One perennial defense of the United States’ health care system is the fact that wealthy foreigners regularly come here to receive medical care.
But medical tourism goes both ways. Among those for whom cost is a concern, the U.S. health care system is not an ideal vacation destination.
A new report by Visa Oxford Economics projected that the number of Americans traveling abroad for medical care will increase 25 percent annually over the next decade. That means an estimated 1.4 million will leave the United States for treatment this year.
Americans are traveling abroad for treatment that either isn’t covered by their insurance or which, even with insurance coverage, is far cheaper elsewhere.
As the Fiscal Times points out, Indus Care, a company that provides employee medical tourism benefits to employers, estimated that a knee replacement that would cost $35,000 to $65,000 in the United States can be obtained for only $23,000 in Costa Rica or India, and that’s including the cost of travel and lodging.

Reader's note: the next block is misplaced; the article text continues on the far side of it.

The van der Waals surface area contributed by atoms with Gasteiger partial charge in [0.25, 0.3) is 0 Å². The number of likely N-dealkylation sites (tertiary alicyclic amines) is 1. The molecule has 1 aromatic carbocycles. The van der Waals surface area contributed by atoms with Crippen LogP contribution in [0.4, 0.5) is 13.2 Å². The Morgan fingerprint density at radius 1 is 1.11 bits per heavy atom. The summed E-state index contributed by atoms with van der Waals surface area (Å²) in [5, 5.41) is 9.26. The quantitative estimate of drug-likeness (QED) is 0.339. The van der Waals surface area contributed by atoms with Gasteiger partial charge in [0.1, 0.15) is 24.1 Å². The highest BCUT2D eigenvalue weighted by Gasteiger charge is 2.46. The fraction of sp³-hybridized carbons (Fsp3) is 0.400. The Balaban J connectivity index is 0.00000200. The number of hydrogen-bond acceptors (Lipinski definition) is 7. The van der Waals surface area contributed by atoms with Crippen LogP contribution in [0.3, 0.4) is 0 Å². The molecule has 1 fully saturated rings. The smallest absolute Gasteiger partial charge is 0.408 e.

But cost isn’t the only factor driving Americans abroad for health care. Some like the idea of turning a medical procedure into an exotic vacation. What better way to recuperate from knee surgery than on the beach in Costa Rica?
Of course, there are plenty of reasons to be reluctant to travel to a foreign country for a serious medical procedure. Language barriers and other cultural differences might complicate an already stressful situation. And of course, depending on where you go, the quality of care could be substantially lower.
“The people who get into trouble are the ones that price shop and don’t pay attention to quality,” says Josef Woodman, chief executive officer of Patients Beyond Borders, a Chapel Hill, North Carolina-based publisher of medical tourism information.